A few monthes ago earlier this year, Vex was something far out of reach for me, something which I also had no information about. Back then I was the project manger for my team(38474 Polaris) there were tasks which were assigned around the team. It made it easier to keep track of tasks which had to be done in a team. Now after months, I’m now in Vex, and also thinking of being not only a team member but also a project manger. But since the structure of Vex is so much more complex it creates more aspects to mange. I was interested in knowing, how other teams have been doing their job in manging tasks, and distrubuting jobs. Furthurmore what aspects/elements they have incorporated into their task lists. Hopefully someone has an solution for manging a team.
For jobs that are used every meeting , I suggest having at least the following:
- About 2-3 builders
- A programmer
- Someone in charge of the engineering notebook
There are also jobs that may not happen every meeting:
- Driving (at every match including practice)
- Design (early in the year plus redesigns) - I suggest everyone participates in robot design
- Scouting (mainly at competitions)
- Research (early in the year plus redesigns)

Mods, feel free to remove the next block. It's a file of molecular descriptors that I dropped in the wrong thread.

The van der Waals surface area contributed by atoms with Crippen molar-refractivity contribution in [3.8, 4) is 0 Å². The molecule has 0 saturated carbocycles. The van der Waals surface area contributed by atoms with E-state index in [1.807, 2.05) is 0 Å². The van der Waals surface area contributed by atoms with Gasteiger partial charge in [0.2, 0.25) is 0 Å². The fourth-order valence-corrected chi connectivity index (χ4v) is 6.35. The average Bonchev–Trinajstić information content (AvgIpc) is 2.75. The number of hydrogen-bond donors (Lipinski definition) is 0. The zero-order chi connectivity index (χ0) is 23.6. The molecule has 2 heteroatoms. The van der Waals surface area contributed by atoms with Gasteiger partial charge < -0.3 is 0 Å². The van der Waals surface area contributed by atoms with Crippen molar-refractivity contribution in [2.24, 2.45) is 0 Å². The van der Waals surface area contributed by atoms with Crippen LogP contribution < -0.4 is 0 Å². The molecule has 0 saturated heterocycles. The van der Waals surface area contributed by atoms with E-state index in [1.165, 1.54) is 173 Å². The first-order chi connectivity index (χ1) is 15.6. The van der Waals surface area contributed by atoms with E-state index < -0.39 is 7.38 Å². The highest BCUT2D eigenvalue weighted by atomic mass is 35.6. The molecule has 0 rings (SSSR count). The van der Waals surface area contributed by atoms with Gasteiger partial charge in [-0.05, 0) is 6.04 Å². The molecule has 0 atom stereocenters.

All these jobs depend on the team, as they may want more/fewer jobs, and people depending on their needs and goals. Jobs can be assigned based on skill, or the team members can choose what they want to do. This year everyone is learning a different job to be able to assist others, in addition to jobs kept from last year.
For our tasks list, we make goals each day based on what we need to do (like continuing base prototyping or gear down the catapult), but keep an overall priority list in mind for the robot: such as listing robot components in order of need, and knowing that we need to brainstorm first. We follow the recommended VEX EDP: (https://curriculum.vexrobotics.com/curriculum/intro-to-engineering/what-is-the-engineering-design-process.html)
I am also curious about how other teams manage jobs and tasks : )
I hope this answered your questions!
For my team we have builders, programmers (cheer), and dual programmers/builders (who usually are more of the leaders). Everybody scouts except for the main programmer and driver at every tournament. And the main programmer and driver scout most of the time. Driver is a secondary job. The driver can be better when they have an understanding of the robot and its coding. We don’t usually have a specific set of goals for each meeting. Early season we try to finalize design and build it. As we keep moving forward, we focus more on autonomous and how we can refine our design. We follow the design process as we constantly look for improvements.